The United States is warning President Alberto Fernández that his early foreign policy moves may jeopardise both support from the International Monetary Fund and US investment in the nation’s vast shale oil and gas fields.
A senior Donald Trump administration official said that sheltering former Bolivian president Evo Morales and engaging with Nicolás Maduro’s regime in Venezuela crossed a red line and could cost Argentina backing for new IMF funding and investment in the Vaca Muerta shale fields.
The official, who spoke on the condition of anonymity to discuss private talks, said while many of Fernández’s advisers are pragmatic and understand these risks, Vice-President Cristina Fernández de Kirchner’s influence within the administration is steering him closer to leftist leaders shunned by Washington.
A US State Department official said that the US had been clear that regional governments should support the interim Bolivian administration’s efforts to organise elections.
The US has also urged regional governments to deny Morales a platform to foment social unrest or influence Bolivian politics, the official added.
The White House did not immediately respond to requests for comment, while a US Treasury spokeswoman declined to comment.
Members of the Donald Trump administration voiced their concerns to Fernández and his advisers during recent meetings in Buenos Aires, Mexico City and Washington. The US officials have been irked by the asylum offer to Morales, plus signs that Fernández is aligning Argentina closer to other leftist politicians including Cuba’s Miguel Díaz-Canel, Venezuela’s Maduro and Ecuador’s ex-leader Rafael Correa.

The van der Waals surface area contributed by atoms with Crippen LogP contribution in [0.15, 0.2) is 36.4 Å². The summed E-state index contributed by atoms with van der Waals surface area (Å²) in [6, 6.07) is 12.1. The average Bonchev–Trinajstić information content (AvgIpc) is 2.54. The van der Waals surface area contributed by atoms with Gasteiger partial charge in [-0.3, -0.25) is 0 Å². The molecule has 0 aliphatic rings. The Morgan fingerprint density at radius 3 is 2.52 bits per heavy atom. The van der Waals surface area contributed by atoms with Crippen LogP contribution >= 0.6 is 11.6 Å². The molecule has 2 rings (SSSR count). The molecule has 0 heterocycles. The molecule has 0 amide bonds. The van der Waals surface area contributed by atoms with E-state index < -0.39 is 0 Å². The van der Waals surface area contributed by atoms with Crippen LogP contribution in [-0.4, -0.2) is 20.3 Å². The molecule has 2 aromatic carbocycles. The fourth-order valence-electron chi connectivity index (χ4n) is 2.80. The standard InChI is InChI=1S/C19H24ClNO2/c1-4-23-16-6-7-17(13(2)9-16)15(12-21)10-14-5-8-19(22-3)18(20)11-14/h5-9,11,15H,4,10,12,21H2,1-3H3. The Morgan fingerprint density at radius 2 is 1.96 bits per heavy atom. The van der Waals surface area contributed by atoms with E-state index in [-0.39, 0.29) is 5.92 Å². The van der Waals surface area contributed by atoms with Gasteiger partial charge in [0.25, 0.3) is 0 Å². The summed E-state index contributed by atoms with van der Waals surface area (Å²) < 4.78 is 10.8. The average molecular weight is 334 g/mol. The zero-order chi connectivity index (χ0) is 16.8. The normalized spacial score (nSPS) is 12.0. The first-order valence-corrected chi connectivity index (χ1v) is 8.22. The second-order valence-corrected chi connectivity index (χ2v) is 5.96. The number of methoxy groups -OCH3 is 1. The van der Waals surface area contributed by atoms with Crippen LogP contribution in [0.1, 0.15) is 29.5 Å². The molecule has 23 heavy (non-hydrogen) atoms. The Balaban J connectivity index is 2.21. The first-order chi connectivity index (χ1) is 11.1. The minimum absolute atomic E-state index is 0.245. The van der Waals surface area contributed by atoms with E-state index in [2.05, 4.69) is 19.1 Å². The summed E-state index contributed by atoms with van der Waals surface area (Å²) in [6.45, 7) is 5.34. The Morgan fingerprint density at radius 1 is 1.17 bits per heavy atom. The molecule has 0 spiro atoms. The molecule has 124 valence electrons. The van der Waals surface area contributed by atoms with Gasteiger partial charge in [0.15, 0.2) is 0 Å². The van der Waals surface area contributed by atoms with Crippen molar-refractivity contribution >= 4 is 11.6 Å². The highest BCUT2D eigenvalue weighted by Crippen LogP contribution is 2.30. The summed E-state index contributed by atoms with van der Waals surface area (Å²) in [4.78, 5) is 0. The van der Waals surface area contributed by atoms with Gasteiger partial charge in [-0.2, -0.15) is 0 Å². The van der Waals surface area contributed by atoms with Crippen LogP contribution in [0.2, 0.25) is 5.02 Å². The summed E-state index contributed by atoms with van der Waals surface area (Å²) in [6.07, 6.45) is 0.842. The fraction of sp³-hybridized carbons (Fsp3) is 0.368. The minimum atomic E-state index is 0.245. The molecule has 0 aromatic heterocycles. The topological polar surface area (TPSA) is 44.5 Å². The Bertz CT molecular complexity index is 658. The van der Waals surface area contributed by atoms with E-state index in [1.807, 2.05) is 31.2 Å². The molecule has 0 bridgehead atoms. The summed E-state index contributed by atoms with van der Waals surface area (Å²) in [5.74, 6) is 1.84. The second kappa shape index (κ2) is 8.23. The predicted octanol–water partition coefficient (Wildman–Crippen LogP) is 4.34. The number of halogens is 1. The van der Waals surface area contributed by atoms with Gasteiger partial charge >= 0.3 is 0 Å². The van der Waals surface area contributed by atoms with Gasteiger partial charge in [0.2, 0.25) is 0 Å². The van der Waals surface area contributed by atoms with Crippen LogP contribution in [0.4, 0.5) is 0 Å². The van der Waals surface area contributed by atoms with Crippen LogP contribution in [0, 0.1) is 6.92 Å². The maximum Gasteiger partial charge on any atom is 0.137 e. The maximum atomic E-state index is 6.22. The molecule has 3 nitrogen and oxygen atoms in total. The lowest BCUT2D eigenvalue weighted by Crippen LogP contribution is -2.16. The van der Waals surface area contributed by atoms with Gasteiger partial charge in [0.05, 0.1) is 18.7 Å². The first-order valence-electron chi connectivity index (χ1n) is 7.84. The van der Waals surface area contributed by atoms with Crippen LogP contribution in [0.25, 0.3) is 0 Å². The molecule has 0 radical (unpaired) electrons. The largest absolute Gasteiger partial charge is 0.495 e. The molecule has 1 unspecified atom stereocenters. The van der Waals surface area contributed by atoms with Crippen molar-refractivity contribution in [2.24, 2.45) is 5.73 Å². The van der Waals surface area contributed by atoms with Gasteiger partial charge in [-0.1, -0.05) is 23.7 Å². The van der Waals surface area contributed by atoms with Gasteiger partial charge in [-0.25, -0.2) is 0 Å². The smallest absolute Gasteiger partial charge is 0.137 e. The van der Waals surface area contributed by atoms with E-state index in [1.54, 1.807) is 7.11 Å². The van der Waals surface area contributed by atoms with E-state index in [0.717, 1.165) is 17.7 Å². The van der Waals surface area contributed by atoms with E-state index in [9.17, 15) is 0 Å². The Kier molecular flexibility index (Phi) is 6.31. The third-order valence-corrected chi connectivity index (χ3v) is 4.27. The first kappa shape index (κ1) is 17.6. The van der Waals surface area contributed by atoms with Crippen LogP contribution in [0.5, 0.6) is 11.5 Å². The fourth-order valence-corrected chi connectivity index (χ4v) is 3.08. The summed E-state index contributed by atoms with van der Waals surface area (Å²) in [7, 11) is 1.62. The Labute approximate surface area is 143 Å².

That frustration boiled over last month when Mauricio Claver-Carone, a top adviser to US President Donald Trump flew to Buenos Aires but then skipped Fernández’s inauguration after learning that a sanctioned Venezuelan official was among the attendees.
YPF Chairman Guillermo Nielsen, a senior Argentine official involved in some of the talks, declined to comment.
A senior Argentine official denied the US would withdraw support for an IMF deal, adding that the topic was not brought up by US officials during Nielsen’s visit to Washington last month.
The US holds the most influence at the IMF as its biggest shareholder and was key in offering Argentina’s former president Mauricio Macri a record US$56-billion bailout. Alberto Fernández criticised the deal at the time, saying it was designed to help win Macri re-election, yet he’s since acknowledged the importance of “constructive and cooperative” dialogue with the Fund.
Meanwhile, he has touted Vaca Muerta as essential to spurring growth in an economy that’s dipped in-and-out of recession for the past decade.
While Trump surprised Fernández with a congratulatory call after his October election, the two have already been at odds on a range of foreign policy issues. That friction comes at a delicate time for Argentina. Fernández’s government said it’s unable to pay its debt and is starting talks with the IMF and bondholders. US officials had advised Argentina to negotiate with the IMF first before engaging with creditors, the person said.
When Morales resigned as Bolivia’s leader in November, Fernández aligned himself with Venezuela, Cuba and Mexico, criticising Trump for applauding what he called a military coup.
The US “regressed decades” on foreign policy and “moved back to the worst of the 1970s, endorsing military interventions against popular governments,” Fernández told a local radio station at the time. Just days after taking office, his government accepted Morales’s request for asylum in Argentina.
The Argentine leader also poses a potential roadblock to Trump’s policy goals in Venezuela. Last January, the US rallied most of the region’s heads of state, including Macri, behind Venezuelan opposition leader Juan Guaidó in an effort to topple Maduro. But Fernández has refrained from calling Maduro a dictator and suggested Argentina may take a more neutral approach toward Caracas.
by Ben Bartenstein & Patrick Gillespie, Bloomberg